Repairing our crumbling roads
When U.S. Sen. Chris Murphy suggested raising the gasoline tax last month to pay for infrastructure improvements, everyone seemed to want to hurl stones at the guy.
Of course, it's pretty easy to find something to toss amid the rubble of Connecticut's crumbling roadways.
It took political bravado for Murphy to raise his voice. He raised it loudly too, saying Washington, D.C., "has its head in the sand."
His colleagues, particularly in the Republican camp, have lacked his courage.
They have frozen the federal gas tax at 18.4 cents per gallon for the past 21 years (it's 24.4 cents per gallon for diesel fuel), which has served only to bankrupt the Federal Highway Trust Fund.
What hasn't remained frozen is the cost of concrete, steel, asphalt, labor and heavy equipment.
This development dovetails with the release of a White House report that deems Connecticut roads to be tied for the worst in the nation, with our bridges ranking in the bottom three.
We may have the worst roads, but we have the third highest gas tax in the nation, close to 50 cents a gallon even before the extra 18.4 cents.
The problem is the money isn't being used as intended. Instead of upgrading the roads and bridges, state lawmakers have a history of treating the Special Transportation Fund as a contingency fund.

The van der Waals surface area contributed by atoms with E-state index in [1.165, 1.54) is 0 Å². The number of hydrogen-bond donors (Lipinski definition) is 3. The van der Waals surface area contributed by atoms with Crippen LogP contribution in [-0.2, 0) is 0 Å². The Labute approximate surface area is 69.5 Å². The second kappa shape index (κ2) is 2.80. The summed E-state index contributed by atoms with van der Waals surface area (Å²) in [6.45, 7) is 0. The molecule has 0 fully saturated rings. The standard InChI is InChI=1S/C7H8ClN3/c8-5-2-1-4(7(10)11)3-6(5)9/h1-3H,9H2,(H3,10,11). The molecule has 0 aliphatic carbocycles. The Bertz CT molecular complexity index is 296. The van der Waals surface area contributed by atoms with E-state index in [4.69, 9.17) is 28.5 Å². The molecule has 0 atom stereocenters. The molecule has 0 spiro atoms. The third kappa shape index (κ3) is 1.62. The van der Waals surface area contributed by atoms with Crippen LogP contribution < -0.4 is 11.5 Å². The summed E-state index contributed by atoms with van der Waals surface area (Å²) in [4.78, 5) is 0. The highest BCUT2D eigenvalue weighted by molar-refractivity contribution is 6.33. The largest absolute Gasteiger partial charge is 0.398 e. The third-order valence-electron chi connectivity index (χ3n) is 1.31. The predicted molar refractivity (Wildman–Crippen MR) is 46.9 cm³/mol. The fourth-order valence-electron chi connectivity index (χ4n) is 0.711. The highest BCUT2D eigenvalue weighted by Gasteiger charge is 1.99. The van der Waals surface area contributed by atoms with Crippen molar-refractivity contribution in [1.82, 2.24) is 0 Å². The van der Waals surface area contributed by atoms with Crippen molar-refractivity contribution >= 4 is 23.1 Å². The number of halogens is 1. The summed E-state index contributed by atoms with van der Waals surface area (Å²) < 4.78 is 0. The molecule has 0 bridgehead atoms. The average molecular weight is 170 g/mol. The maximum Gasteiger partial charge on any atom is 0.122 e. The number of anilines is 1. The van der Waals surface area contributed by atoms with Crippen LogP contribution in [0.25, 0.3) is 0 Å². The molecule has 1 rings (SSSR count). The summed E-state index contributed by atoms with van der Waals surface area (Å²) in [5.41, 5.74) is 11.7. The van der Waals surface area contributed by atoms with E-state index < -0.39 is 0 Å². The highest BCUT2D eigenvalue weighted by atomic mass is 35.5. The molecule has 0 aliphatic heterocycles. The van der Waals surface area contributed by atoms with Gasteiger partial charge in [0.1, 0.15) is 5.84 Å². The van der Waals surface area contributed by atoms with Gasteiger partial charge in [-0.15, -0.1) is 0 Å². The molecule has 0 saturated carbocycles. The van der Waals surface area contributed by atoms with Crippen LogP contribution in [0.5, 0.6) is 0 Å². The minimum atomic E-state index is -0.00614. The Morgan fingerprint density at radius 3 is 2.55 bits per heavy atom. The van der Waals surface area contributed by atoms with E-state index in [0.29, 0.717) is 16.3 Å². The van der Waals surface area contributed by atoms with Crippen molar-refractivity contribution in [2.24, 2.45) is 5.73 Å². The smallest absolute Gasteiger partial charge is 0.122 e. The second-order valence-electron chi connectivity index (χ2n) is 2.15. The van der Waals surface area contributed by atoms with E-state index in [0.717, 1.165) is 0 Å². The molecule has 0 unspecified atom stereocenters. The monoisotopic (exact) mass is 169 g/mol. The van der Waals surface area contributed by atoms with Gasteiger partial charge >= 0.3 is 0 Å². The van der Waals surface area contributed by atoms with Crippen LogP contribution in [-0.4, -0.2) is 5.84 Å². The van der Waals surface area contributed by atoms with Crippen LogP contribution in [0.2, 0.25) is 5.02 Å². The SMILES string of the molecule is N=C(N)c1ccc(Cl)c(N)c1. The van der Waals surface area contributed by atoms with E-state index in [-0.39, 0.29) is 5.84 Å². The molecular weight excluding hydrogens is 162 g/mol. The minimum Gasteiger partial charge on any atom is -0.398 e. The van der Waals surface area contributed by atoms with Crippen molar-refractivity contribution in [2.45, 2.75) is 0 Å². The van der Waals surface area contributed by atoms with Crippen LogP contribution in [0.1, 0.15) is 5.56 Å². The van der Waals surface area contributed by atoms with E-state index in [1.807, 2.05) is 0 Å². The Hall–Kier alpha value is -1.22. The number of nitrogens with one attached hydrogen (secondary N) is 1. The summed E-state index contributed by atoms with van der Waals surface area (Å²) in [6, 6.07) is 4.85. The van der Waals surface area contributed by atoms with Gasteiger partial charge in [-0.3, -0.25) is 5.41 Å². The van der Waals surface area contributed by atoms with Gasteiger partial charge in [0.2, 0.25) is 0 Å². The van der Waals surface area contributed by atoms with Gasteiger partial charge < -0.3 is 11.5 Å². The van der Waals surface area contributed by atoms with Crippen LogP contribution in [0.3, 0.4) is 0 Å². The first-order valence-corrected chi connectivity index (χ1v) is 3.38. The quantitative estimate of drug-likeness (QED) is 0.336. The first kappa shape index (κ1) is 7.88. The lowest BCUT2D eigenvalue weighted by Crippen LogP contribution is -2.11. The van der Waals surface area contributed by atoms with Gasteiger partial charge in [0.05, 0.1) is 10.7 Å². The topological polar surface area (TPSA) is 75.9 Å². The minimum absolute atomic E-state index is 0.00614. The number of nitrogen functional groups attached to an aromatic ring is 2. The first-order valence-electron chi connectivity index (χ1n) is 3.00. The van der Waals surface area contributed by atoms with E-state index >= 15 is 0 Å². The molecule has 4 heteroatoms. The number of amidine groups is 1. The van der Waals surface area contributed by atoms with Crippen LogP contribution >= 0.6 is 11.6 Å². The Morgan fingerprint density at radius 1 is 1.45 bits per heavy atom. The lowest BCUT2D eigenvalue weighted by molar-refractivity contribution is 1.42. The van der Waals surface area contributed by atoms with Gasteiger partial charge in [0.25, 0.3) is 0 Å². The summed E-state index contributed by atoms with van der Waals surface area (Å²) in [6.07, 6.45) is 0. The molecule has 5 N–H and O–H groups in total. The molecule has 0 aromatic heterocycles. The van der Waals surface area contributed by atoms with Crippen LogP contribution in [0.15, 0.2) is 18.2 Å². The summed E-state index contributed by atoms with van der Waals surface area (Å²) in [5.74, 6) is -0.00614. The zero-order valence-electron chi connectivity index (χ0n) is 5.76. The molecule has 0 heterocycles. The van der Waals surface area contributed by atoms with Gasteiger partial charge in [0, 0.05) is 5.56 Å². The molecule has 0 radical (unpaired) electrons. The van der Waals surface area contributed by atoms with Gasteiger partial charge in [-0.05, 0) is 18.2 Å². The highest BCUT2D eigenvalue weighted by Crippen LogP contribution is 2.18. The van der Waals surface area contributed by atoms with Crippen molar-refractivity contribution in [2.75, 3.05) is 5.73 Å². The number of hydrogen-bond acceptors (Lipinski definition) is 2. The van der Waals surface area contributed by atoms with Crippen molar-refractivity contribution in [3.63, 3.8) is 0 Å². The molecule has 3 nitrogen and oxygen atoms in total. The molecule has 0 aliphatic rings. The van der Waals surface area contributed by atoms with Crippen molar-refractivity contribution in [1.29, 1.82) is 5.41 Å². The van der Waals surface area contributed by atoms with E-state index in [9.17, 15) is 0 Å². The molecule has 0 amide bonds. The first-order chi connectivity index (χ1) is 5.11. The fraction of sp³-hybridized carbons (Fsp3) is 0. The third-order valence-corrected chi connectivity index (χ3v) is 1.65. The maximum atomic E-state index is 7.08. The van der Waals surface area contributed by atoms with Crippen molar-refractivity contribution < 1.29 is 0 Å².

Gov. Dannel P. Malloy, or his successor, must end that practice.
Meanwhile, the Federal Highway Trust Fund can no longer be managed with bookkeeping gimmicks, such as a current one that would jeopardize pensions.
Change will not come without decisive action and bold steps, so Murphy has teamed with a Republican, Sen. Bob Corker, of Tennessee, who is breaking ranks with his party.
The pair propose successive 6-cents-a-gallon increases for the next two years, then would index the tax to inflation moving forward.
It's understandable motorists cringe at the words "gas tax," but it's preferable to a horizon of lanes closed for emergency repairs, potholes and failing bridges.
More than time is at stake when we travel on such hazardous paths. Our roads take a daily beating from cars and trucks, are subject to severe weather conditions and we have more than the usual number of bridges per mile of highway that require expensive maintenance.
There is an alternative to the gas tax, by the way. They are called tolls. No one wants that.
Murphy and Corker are acting like grown-ups. Congress needs to do the same and raise the gas tax despite political liabilities.
It's time lawmakers pull their heads out of the sand and recognize that freeways are never free.